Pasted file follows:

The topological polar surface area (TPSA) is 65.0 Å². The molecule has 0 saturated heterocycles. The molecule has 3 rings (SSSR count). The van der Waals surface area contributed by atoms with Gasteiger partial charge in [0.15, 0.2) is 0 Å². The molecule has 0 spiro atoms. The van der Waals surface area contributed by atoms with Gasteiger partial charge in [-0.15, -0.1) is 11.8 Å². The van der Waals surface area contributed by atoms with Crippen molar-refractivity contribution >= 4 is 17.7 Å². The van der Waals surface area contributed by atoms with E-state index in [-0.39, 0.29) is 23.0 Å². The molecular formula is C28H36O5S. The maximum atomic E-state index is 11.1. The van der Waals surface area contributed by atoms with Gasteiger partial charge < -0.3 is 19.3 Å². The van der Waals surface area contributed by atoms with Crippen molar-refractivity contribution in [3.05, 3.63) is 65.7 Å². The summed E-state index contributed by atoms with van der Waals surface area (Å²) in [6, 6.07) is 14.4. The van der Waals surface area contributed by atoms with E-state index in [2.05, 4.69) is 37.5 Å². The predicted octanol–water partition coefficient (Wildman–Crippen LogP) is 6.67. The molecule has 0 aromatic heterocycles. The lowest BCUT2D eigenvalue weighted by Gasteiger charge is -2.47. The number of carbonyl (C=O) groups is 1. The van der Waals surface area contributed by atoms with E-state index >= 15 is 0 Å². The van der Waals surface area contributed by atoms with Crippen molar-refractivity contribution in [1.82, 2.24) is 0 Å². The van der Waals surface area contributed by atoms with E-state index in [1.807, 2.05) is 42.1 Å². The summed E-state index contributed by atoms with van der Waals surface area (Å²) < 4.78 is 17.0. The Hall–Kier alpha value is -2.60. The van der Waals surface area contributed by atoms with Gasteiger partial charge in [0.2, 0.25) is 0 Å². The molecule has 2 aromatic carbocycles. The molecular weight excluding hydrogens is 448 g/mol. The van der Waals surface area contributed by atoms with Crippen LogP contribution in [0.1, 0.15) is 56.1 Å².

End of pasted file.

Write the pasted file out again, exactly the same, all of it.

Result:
The topological polar surface area (TPSA) is 65.0 Å². The molecule has 0 saturated heterocycles. The molecule has 3 rings (SSSR count). The van der Waals surface area contributed by atoms with Gasteiger partial charge in [0.15, 0.2) is 0 Å². The molecule has 0 spiro atoms. The van der Waals surface area contributed by atoms with Gasteiger partial charge in [-0.15, -0.1) is 11.8 Å². The van der Waals surface area contributed by atoms with Crippen molar-refractivity contribution >= 4 is 17.7 Å². The van der Waals surface area contributed by atoms with E-state index in [-0.39, 0.29) is 23.0 Å². The molecular formula is C28H36O5S. The maximum atomic E-state index is 11.1. The van der Waals surface area contributed by atoms with Gasteiger partial charge < -0.3 is 19.3 Å². The van der Waals surface area contributed by atoms with Crippen molar-refractivity contribution in [3.05, 3.63) is 65.7 Å². The summed E-state index contributed by atoms with van der Waals surface area (Å²) in [6, 6.07) is 14.4. The van der Waals surface area contributed by atoms with E-state index in [2.05, 4.69) is 37.5 Å². The predicted octanol–water partition coefficient (Wildman–Crippen LogP) is 6.67. The molecule has 0 aromatic heterocycles. The lowest BCUT2D eigenvalue weighted by Gasteiger charge is -2.47. The number of carbonyl (C=O) groups is 1. The van der Waals surface area contributed by atoms with E-state index >= 15 is 0 Å². The van der Waals surface area contributed by atoms with Crippen molar-refractivity contribution in [1.82, 2.24) is 0 Å². The van der Waals surface area contributed by atoms with E-state index in [1.807, 2.05) is 42.1 Å². The summed E-state index contributed by atoms with van der Waals surface area (Å²) < 4.78 is 17.0. The Hall–Kier alpha value is -2.60. The van der Waals surface area contributed by atoms with Gasteiger partial charge in [0.2, 0.25) is 0 Å². The molecule has 2 aromatic carbocycles. The molecular weight excluding hydrogens is 448 g/mol. The van der Waals surface area contributed by atoms with Crippen LogP contribution in [0.1, 0.15) is 56.1 Å².